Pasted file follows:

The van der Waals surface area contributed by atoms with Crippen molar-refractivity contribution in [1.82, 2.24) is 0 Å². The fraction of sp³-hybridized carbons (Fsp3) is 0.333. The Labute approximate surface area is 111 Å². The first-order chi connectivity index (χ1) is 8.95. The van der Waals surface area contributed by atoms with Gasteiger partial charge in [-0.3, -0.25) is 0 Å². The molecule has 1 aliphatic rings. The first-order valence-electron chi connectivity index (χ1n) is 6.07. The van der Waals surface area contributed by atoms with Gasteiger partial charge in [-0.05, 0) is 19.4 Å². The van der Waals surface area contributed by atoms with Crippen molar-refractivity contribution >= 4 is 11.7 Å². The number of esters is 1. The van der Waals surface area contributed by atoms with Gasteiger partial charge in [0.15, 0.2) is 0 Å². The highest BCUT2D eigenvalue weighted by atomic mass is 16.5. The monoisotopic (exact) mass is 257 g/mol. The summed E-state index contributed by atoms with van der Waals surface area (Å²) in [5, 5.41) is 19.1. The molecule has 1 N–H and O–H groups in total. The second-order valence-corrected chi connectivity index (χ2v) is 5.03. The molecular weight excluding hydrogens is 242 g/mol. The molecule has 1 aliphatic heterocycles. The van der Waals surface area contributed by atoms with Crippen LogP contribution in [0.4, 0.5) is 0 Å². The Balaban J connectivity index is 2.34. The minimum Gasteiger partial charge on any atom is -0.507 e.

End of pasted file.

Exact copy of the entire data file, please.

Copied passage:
The van der Waals surface area contributed by atoms with Crippen molar-refractivity contribution in [1.82, 2.24) is 0 Å². The fraction of sp³-hybridized carbons (Fsp3) is 0.333. The Labute approximate surface area is 111 Å². The first-order chi connectivity index (χ1) is 8.95. The van der Waals surface area contributed by atoms with Gasteiger partial charge in [-0.3, -0.25) is 0 Å². The molecule has 1 aliphatic rings. The first-order valence-electron chi connectivity index (χ1n) is 6.07. The van der Waals surface area contributed by atoms with Gasteiger partial charge in [-0.05, 0) is 19.4 Å². The van der Waals surface area contributed by atoms with Crippen molar-refractivity contribution >= 4 is 11.7 Å². The number of esters is 1. The van der Waals surface area contributed by atoms with Gasteiger partial charge in [0.15, 0.2) is 0 Å². The highest BCUT2D eigenvalue weighted by atomic mass is 16.5. The monoisotopic (exact) mass is 257 g/mol. The summed E-state index contributed by atoms with van der Waals surface area (Å²) in [5, 5.41) is 19.1. The molecule has 1 N–H and O–H groups in total. The second-order valence-corrected chi connectivity index (χ2v) is 5.03. The molecular weight excluding hydrogens is 242 g/mol. The molecule has 1 aliphatic heterocycles. The van der Waals surface area contributed by atoms with Crippen LogP contribution in [0.4, 0.5) is 0 Å². The Balaban J connectivity index is 2.34. The minimum Gasteiger partial charge on any atom is -0.507 e.